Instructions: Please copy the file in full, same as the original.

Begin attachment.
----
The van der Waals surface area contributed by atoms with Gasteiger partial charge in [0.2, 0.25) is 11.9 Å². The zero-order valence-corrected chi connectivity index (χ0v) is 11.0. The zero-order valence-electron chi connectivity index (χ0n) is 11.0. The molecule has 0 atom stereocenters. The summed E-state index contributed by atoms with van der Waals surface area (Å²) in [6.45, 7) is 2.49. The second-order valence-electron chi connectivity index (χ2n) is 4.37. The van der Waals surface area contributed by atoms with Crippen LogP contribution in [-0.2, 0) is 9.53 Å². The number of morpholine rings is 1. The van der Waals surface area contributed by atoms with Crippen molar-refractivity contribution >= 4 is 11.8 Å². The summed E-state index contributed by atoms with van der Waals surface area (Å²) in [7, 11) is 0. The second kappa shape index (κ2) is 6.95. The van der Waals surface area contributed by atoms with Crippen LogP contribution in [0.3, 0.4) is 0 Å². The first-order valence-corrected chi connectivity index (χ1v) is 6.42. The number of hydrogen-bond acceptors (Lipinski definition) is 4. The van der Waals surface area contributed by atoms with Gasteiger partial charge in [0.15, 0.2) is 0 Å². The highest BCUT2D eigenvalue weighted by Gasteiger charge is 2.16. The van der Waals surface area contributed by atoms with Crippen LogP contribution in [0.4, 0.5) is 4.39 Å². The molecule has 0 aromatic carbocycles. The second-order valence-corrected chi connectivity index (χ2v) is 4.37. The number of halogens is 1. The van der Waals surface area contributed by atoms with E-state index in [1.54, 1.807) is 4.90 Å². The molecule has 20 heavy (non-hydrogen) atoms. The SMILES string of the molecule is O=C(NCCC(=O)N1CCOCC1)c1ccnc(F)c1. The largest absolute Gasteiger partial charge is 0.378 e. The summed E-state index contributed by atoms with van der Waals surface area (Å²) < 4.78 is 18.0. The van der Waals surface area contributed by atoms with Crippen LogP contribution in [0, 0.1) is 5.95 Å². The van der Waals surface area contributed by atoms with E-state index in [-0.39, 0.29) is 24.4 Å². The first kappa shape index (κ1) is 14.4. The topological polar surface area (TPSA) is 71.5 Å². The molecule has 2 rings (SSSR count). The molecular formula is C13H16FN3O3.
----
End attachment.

The van der Waals surface area contributed by atoms with Gasteiger partial charge in [0.2, 0.25) is 11.9 Å². The zero-order valence-corrected chi connectivity index (χ0v) is 11.0. The zero-order valence-electron chi connectivity index (χ0n) is 11.0. The molecule has 0 atom stereocenters. The summed E-state index contributed by atoms with van der Waals surface area (Å²) in [6.45, 7) is 2.49. The second-order valence-electron chi connectivity index (χ2n) is 4.37. The van der Waals surface area contributed by atoms with Crippen LogP contribution in [-0.2, 0) is 9.53 Å². The number of morpholine rings is 1. The van der Waals surface area contributed by atoms with Crippen molar-refractivity contribution >= 4 is 11.8 Å². The summed E-state index contributed by atoms with van der Waals surface area (Å²) in [7, 11) is 0. The second kappa shape index (κ2) is 6.95. The van der Waals surface area contributed by atoms with Crippen LogP contribution in [0.3, 0.4) is 0 Å². The first-order valence-corrected chi connectivity index (χ1v) is 6.42. The number of hydrogen-bond acceptors (Lipinski definition) is 4. The van der Waals surface area contributed by atoms with Gasteiger partial charge in [0.15, 0.2) is 0 Å². The highest BCUT2D eigenvalue weighted by Gasteiger charge is 2.16. The van der Waals surface area contributed by atoms with Crippen LogP contribution in [0.4, 0.5) is 4.39 Å². The molecule has 0 aromatic carbocycles. The second-order valence-corrected chi connectivity index (χ2v) is 4.37. The number of halogens is 1. The van der Waals surface area contributed by atoms with E-state index in [1.54, 1.807) is 4.90 Å². The molecule has 20 heavy (non-hydrogen) atoms. The SMILES string of the molecule is O=C(NCCC(=O)N1CCOCC1)c1ccnc(F)c1. The largest absolute Gasteiger partial charge is 0.378 e. The summed E-state index contributed by atoms with van der Waals surface area (Å²) < 4.78 is 18.0. The van der Waals surface area contributed by atoms with Crippen LogP contribution in [0, 0.1) is 5.95 Å². The van der Waals surface area contributed by atoms with E-state index in [-0.39, 0.29) is 24.4 Å². The first kappa shape index (κ1) is 14.4. The topological polar surface area (TPSA) is 71.5 Å². The molecule has 2 rings (SSSR count). The molecular formula is C13H16FN3O3.